In Oliver’s living room, the plan was taking shape. Lydia kept teasingly calling him Olivier, in between Jeffry’s story-bouts, recounting the mad things he had seen on the screens. Beyond the banter, it was becoming clear from the team’s research that most organizations with their particular type of aim either fizzled out or turned into the Soviet Union via a Communist International. So they needed a way that was more than just a lame forum for rich people to talk about how awesome philanthropy is at easing the guilt of the successful (Davos, Aspen, Jackson Hole, obviously etc.) and less than a violent revolution. None of the group was into violence, not even the awfully scarred Alejandro (so much credit card debt). It turned out that what the group was hoping to build was more like a guild or insurance company or university or credit union – sort of a non-governmental Norwegian sovereign wealth fund. But in spite of the beautiful couches that Alejandro recognized from a How to Spend It article he’d drooled over in the Financial Times, Oliver’s barely-accredited-investor level wealth wouldn’t put the group over the hump to co-operative hedge fund status. Leverage was what they needed. Leverage, more cash, viral network effects fame with greater than TikTok time resonance. Sort of like Facebook if Facebook was trying to help people, rather than anoint one nerdy young man as a king. Everything it’s not makes it everything it is, according to an almost Kanye lyrical wisdom nugget (Lydia pulled that one out).
The plan was thus: start a credit union for people with under half a million dollars in total assets, only (Oliver would plow just enough of his net worth into the organization to make it so he could join too). Start lending at a miniscule interest rate and enter a “currency” into circulation; this would be tricky. The promises to pay would be resolvable only to people part of the credit union – people with under $500k in the bank, in property, etc, essentially creating an economy that would have trouble getting its wealth siphoned off by the wealthy inscrutables. The actual mechanisms here would need some work. Could someone buy Lays potato chips from a corner store, or would the goods also have to be coming from a non-half millionaire? Complicated. Keeping out of the federal financial regulator’s sights would be challenging as well. Public relations and unpaid lobbying would be part of the game from the beginning. Next, the credit union would create an investment fund that would follow all the rules of its internal currency in making its investments, but these investments would be in real dollars. All four of our heroes had stopped talking to their economist friends long before this, so there was no one to pollute the dialogue with “wisdom” from the priesthood. The parent company would start offering insurance, capitalizing its own mutual insurance company (or reciprocal exchange, more research needed on taxes and levels of engagement) and using the excess premiums to build up the investment fund. Eventually, in whichever locales happened to have the greatest number of members, the organization would start funding (and owning the outcomes of) infrastructure projects, air & water quality lobbying, and healthcare facilities. All members would have access to health insurance at lower and lower rates as the investment fund matured and grew. Cyber security and data privacy services (including an independent search engine, browser, and mobile phone operating system) would be available to all members.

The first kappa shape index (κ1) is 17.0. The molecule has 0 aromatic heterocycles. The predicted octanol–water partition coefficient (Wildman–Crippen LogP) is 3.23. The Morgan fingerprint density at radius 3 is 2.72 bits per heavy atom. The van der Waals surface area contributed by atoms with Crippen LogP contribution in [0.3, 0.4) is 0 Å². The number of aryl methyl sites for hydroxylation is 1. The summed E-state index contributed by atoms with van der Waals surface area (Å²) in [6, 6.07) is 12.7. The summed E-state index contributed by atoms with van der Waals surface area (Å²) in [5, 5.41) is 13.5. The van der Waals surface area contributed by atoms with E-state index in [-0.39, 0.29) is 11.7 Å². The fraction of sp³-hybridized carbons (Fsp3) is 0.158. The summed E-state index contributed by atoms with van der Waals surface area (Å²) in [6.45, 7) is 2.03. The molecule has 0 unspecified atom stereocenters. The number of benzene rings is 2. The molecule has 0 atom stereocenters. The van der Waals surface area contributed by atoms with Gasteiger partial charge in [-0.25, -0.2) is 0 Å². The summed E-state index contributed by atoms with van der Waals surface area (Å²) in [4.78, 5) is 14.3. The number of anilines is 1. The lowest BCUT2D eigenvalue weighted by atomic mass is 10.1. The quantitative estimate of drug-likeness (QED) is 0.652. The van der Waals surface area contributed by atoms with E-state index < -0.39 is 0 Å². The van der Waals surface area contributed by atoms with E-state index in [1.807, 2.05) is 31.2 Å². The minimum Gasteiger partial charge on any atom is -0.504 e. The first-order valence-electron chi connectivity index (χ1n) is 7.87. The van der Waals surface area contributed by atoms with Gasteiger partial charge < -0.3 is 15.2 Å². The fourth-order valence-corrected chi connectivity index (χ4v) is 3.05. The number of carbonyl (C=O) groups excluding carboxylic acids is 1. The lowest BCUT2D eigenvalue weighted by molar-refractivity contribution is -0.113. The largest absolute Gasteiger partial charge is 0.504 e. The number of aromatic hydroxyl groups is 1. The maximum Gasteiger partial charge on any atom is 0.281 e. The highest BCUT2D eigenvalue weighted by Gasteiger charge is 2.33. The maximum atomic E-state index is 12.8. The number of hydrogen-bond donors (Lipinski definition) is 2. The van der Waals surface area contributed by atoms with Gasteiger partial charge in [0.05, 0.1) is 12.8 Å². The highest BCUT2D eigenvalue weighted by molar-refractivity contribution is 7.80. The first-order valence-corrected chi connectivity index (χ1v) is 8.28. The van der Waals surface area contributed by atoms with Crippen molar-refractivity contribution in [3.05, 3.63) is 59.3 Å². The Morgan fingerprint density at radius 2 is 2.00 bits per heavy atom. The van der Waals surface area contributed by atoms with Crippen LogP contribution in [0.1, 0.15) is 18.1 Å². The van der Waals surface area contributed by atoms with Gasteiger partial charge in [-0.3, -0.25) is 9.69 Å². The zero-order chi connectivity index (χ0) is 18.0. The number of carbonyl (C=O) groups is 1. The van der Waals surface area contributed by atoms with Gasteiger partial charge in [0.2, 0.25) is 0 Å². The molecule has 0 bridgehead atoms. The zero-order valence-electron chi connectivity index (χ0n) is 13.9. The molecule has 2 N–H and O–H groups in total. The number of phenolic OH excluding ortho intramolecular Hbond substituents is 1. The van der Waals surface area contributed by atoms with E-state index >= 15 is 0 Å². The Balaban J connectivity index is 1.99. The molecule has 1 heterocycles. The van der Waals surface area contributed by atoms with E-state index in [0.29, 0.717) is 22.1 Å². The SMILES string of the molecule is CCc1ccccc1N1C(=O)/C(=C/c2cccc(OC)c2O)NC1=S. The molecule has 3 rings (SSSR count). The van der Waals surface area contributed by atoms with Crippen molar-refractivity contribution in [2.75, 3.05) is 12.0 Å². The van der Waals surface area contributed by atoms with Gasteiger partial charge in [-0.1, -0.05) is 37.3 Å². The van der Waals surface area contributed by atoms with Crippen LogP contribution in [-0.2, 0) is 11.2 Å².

Where the hell is the reduction of the growth muscle memory, here? Jeffry was asking about the forest after so much tree discussion. It’s a matter of incentives and management strategy – Oliver was a bit condescending for Lydia’s tastes. Why do regular people care about economic growth? They’re invested in it. Pension funds, 401ks, every company they buy things from – each element is healthier when the whole system is creating more revenue and net income. Why, though? Because there are so many people taking so much out of the system; cautiously, creatively, extravagantly. And so many people are spending so much more than they have on so many things they don’t need – something about ‘to please people they detest’. If the goal wasn’t to have more stuff, work, time, and retirement savings, but instead to have a better and better life, we would design for completely different things than the blunt force total output maximization. We’re looking for something that looks more like optimization, and we’re not at all interested in Marx’s recommendations. So how does it happen? It’s about getting people together and creating a new set of principles, rules, rituals, aspirations, and heroes. It’s not a cult because everyone expects to get a compelling value from it – loans, insurance, services (and we will become bigger than that magic 2000 number quickly).
She was the talker, but everyone seemed to follow along. Create a new cultural paradigm while building a successful mega-organization. No problem, right?